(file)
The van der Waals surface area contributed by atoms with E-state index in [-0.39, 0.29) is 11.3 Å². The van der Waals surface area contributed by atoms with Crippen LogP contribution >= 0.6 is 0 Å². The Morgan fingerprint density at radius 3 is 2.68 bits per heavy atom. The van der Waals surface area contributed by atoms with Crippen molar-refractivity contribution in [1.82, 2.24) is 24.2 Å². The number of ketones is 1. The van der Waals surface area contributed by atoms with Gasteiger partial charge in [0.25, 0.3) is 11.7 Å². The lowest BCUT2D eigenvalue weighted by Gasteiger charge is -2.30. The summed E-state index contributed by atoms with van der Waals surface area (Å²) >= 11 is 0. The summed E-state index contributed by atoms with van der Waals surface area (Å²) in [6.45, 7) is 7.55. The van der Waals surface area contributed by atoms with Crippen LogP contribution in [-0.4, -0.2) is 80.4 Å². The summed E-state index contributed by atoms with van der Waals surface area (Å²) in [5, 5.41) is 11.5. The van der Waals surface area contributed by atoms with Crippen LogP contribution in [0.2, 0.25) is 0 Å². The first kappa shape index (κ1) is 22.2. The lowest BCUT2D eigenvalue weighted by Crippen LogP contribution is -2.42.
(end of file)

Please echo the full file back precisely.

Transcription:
The van der Waals surface area contributed by atoms with E-state index in [-0.39, 0.29) is 11.3 Å². The van der Waals surface area contributed by atoms with Crippen LogP contribution >= 0.6 is 0 Å². The Morgan fingerprint density at radius 3 is 2.68 bits per heavy atom. The van der Waals surface area contributed by atoms with Crippen molar-refractivity contribution in [1.82, 2.24) is 24.2 Å². The number of ketones is 1. The van der Waals surface area contributed by atoms with Gasteiger partial charge in [0.25, 0.3) is 11.7 Å². The lowest BCUT2D eigenvalue weighted by Gasteiger charge is -2.30. The summed E-state index contributed by atoms with van der Waals surface area (Å²) >= 11 is 0. The summed E-state index contributed by atoms with van der Waals surface area (Å²) in [6.45, 7) is 7.55. The van der Waals surface area contributed by atoms with Crippen LogP contribution in [-0.4, -0.2) is 80.4 Å². The summed E-state index contributed by atoms with van der Waals surface area (Å²) in [5, 5.41) is 11.5. The van der Waals surface area contributed by atoms with Crippen LogP contribution in [0.2, 0.25) is 0 Å². The first kappa shape index (κ1) is 22.2. The lowest BCUT2D eigenvalue weighted by Crippen LogP contribution is -2.42.